Collective historical memory is no respecter of the past

“Collective historical memory is no respecter of the past” opines David Rieff in his excellent article about his forthcoming book, In Praise of Forgetting.

I am very excited about this book as it resonates very much with my anthropological research on refugee repatriation in Bosnia, where I focus on real historical victims’ experiences as oppose to subsequent generations’ understanding of historical wrongs, appropriation and (mis)use that are key features of collective memory.

Like John Torpey’s book on Reparations Politics, Rieff wonders whether our obsession with memory might sacrifice our present and future:

But what if this is wrong, if not always, then at least part of the time? What if collective historical memory, as it is actually employed by communities and nations, has led far too often to war rather than peace, to rancour and resentment rather than reconciliation, and the determination to exact revenge for injuries both real and imagined, rather than to commit to the hard work of forgiveness?

Tzvetan Todorov has written that knowing about the past crimes and suffering is not enough for us to ‘learn lessons’. In fact, he questions our ability to learn from others’ past experiences given that the ‘never again’ plea has never ceased. Similarly, Ian Buruma writes that our tendencies to look for authenticity in human suffering have made historiography irrelevant. History, as a discipline that concerns itself with “how things were” or “trying to explain how things happened”, has been replaced with a study of memory and history in terms of “how it felt”.

Of course, all the above writers note that there is no easy solution, nor do they argue for amnesia, but that we need a new approach, as Rieff reiterates:

To be wholly without memory would be to be without a world. Nor am I arguing against the determination for a group to memorialise its dead or demand acknowledgment of its sufferings. To do so would be to counsel a kind of moral and psychological self-mutilation of tragic proportions.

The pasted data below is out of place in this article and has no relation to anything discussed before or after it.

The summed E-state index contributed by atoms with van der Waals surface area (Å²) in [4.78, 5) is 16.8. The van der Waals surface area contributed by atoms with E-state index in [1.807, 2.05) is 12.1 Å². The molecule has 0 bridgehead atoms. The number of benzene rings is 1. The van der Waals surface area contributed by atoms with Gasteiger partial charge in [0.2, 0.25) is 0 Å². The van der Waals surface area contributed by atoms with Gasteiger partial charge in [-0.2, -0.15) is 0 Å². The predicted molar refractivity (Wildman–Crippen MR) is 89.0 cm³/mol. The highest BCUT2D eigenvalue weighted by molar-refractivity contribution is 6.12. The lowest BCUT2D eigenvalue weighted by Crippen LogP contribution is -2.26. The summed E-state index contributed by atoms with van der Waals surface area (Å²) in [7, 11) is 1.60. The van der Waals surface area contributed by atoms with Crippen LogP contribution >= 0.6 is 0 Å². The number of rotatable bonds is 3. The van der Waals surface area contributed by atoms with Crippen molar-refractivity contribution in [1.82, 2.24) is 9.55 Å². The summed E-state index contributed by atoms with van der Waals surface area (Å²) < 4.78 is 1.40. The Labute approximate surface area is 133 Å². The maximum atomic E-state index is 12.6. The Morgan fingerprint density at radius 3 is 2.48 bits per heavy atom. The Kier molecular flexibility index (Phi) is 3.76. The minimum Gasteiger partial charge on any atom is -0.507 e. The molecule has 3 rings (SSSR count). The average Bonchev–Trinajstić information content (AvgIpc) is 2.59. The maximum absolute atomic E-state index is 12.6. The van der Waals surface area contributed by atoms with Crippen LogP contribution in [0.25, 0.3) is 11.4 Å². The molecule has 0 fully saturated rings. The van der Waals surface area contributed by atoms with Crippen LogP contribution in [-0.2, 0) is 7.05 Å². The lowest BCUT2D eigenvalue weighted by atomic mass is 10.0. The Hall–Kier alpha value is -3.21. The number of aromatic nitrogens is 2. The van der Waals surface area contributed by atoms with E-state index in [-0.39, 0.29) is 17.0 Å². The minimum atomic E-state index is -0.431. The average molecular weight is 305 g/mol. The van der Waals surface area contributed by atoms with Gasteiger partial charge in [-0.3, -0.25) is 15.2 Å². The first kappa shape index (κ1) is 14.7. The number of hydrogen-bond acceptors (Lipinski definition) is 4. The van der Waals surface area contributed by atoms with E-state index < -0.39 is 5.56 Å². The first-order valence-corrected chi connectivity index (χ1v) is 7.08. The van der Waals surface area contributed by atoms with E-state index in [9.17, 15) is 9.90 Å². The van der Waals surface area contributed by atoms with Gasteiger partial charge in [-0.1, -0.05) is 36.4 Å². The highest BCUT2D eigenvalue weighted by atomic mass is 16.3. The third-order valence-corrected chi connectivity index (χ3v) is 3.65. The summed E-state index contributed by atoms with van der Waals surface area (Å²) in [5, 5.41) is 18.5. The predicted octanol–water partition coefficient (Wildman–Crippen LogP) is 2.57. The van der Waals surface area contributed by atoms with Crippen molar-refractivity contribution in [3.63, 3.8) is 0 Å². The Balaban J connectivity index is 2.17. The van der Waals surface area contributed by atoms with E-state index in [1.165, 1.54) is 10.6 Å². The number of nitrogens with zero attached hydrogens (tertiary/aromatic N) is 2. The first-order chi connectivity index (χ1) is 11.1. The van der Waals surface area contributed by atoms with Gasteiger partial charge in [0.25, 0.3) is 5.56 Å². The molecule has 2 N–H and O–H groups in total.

However, he agues that we need more “letting go” and that even the work of mourning must eventually end if life is to go on, whilst recognising that some societies or social groups may not be ready, referring to cases like Israel and other examples of intractable conflicts:

Even the work of mourning, essential as it is, must eventually end if life is to go on. Perhaps some memories are seen as too precious for human beings to give up. For societies, especially societies and groups that either feel themselves to be under existential threat or want to impose their own religion, or values, or territorial demands on their neighbours, the possibility may be still more remote.

Israel offers a florid illustration of how disastrously collective memory can deform a society. The settler movement routinely appeals to a version of biblical history that is as great a distortion of that history as the Islamist fantasy about the supposed continuities between the medieval kingdom of Jerusalem and the modern state of Israel. At the entrance to the settler outpost of Givat Assaf on the West Bank, a placard reads: “We have come back home.”

So, he proposes forgetting those events that may cause us to be destructive as a counterbalance to our need to remember:

But is it not conceivable that were our societies to expend even a fraction of the energy on forgetting that they now do on remembering, then peace in some of the worst places in the world might actually be a step closer?

In my view, a large proportion of victims are likely to try to incorporate or move on from their traumatic experiences, as they see no positive benefits in its narration or remembering. They actively endeavour to reconsolidate their memory of a particular event in order not to let the past dictate their present. However, subsequent generations in search of meaning and identity will often employ emotion as a device to (re)create an imagined experience, healing or belonging.